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Author Topic: Handheld (stealthy) 4&6 track recorders with 'safety' tracks to avoid distortion  (Read 1314 times)

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Offline EricM

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Hi Members,

I just have a quick question.  I have read that the Tascam DR-40 is able to record 2 stereo pairs simultaneously (a four track recorder).  It's able to record a pair at the levels you set and a 2nd 'safety track'.  The 2nd safety track records at -6dB to -12dB your chosen levels.  It's a safety guard in case you have your levels wrong.

I notice that the Roland R-26 is a 6 track recorder and can record 3 simultaneous stereo pairs.  I'm unsure as whether the R-26 has this safety track feature.

Can any members please tell me other stealthy handheld recorders with these sorts of clipping safety features?


Thanks in advance.

Offline fandelive

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I think the Tascam DR-40 backup track will be recorded using the internal mics. That means you won't be able to use 2 pairs of external mics.
Might be the same with the Roland R-26 as it has two pair of internal mics (omnis + cards caps).

User manuals can be easily found online, so that's a point you want to check.

If you want to record loud music, I won't trust built-in mics in general because I don't think they are able to handle high SPLs so you'll get distortion anyway.
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Offline daspyknows

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The DR2D can run the safety tracks with external mics I believe.  Only time I've used the extra tracks is to run an iem feed with the mics running in line level.  Running a second track with internals as a backup is not really a backup imho.  I generally don't bother using the safety track since with my DR2D and NBox if I set levels at 100 I am generally running -4db to -6db.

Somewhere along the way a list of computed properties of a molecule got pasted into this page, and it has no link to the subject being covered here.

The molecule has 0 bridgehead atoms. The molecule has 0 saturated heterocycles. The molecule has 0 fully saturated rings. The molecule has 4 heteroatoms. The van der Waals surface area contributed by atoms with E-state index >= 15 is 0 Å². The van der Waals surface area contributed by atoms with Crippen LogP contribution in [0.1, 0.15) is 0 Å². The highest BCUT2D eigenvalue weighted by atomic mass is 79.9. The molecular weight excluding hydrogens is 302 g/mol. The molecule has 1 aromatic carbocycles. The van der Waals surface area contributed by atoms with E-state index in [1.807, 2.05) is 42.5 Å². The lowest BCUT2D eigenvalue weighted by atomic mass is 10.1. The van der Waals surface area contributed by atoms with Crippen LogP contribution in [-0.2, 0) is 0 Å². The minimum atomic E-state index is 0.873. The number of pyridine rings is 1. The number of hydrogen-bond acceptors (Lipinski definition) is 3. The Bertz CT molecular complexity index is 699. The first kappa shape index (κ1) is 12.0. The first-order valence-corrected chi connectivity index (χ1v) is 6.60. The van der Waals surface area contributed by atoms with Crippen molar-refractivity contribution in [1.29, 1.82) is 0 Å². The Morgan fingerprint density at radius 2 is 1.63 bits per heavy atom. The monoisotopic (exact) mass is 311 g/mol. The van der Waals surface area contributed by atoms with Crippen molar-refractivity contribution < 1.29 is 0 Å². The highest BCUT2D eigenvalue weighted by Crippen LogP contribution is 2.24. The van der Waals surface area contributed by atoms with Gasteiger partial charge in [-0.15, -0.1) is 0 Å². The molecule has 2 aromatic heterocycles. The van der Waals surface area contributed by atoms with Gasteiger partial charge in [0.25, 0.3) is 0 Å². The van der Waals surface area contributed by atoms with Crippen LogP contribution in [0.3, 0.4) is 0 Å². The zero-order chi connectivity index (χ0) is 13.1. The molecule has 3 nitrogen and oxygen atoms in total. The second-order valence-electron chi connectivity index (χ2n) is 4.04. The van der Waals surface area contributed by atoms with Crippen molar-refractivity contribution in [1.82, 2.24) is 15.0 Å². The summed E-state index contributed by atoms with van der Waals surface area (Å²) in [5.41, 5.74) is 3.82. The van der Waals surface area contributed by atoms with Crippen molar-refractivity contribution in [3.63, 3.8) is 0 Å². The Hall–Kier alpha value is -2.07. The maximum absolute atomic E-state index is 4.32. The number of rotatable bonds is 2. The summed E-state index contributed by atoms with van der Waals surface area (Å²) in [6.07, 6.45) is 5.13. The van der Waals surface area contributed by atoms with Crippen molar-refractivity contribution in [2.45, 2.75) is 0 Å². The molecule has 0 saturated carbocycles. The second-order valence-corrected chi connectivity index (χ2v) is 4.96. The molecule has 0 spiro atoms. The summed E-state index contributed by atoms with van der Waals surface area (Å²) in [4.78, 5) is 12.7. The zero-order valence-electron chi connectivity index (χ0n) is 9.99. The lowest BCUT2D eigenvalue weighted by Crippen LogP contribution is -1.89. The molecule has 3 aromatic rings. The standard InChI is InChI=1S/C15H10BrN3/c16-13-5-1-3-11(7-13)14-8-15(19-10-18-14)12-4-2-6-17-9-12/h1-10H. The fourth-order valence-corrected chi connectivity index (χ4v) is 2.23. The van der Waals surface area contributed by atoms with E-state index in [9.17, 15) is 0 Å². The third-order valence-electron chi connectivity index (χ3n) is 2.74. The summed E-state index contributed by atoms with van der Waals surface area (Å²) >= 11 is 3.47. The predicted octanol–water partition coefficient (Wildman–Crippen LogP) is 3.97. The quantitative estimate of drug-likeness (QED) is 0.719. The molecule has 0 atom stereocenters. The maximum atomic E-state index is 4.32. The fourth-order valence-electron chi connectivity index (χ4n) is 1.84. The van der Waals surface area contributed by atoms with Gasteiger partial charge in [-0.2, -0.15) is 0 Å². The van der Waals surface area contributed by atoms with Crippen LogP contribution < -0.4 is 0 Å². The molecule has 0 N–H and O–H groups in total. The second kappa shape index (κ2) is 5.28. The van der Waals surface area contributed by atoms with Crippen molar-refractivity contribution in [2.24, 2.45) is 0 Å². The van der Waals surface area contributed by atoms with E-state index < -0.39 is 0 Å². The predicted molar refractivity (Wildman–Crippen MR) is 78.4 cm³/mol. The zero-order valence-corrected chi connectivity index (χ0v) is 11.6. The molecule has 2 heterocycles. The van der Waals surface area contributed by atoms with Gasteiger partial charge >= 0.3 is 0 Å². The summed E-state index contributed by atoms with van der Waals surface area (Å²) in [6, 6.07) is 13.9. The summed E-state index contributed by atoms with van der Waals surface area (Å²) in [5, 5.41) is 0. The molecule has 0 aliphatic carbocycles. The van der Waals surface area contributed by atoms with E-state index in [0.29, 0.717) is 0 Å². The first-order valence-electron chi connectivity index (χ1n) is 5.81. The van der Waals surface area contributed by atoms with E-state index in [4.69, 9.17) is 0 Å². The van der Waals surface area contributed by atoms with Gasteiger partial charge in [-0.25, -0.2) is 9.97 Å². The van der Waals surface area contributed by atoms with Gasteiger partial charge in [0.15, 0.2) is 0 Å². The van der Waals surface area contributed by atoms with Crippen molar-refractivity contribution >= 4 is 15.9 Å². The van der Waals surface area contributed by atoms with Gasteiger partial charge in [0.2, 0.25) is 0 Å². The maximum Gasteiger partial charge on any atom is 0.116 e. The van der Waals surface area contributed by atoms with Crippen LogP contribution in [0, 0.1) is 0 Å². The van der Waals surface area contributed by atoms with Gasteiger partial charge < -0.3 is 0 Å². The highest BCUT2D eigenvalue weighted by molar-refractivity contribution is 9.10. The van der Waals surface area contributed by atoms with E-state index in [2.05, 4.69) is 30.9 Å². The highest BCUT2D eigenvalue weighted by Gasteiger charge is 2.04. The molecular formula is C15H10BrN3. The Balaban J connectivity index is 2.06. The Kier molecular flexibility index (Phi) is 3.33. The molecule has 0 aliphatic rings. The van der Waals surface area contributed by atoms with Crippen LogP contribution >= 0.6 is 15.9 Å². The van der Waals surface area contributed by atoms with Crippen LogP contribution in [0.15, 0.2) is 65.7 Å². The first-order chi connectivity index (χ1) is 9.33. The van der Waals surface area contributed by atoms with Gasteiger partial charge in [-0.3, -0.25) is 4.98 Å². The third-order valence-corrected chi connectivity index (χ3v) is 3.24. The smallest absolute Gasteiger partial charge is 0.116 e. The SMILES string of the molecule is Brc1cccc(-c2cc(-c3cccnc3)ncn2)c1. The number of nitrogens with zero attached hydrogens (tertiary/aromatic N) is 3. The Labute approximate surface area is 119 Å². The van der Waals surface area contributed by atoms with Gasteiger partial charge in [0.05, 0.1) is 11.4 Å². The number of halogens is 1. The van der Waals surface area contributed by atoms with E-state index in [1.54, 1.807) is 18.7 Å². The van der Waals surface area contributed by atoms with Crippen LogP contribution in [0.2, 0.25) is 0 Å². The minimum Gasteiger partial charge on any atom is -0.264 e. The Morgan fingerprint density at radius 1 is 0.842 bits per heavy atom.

Online rhinowing

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The DR2D can run the safety tracks with external mics I believe

correct -- send one pair to mic in and the other to line and turn on "DUAL" mode. the recorder will show levels for one input in the left channel meter and the other in the right
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Offline EricM

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Awesome info. Thanks guys. I was looking for something to give me a safety margin with my levels. Preferably with external mics and the DR2D fits the bill.

Offline daspyknows

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Offline EricM

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^ Thanks for the link. It seems pretty good to me for that price.

Offline jagraham

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The DR2D can run the safety tracks with external mics I believe.  Only time I've used the extra tracks is to run an iem feed with the mics running in line level.  Running a second track with internals as a backup is not really a backup imho.  I generally don't bother using the safety track since with my DR2D and NBox if I set levels at 100 I am generally running -4db to -6db.

It can run the safety tracks for sure, I've never tried it though. I've contemplated running them and using CA-14s > STC-9200(+30db) instead of CA-14s > STC-9200(+15db) which is my go to gain level. My concern about that is that the extra gain might be an overload to the recorder, even if it doesn't peak. I would like to achieve -4 to -6db, but I'm usually a little lower. I've heard Church and others on here say +30db is ideal with a line in, but I've seen it brickwall at that gain.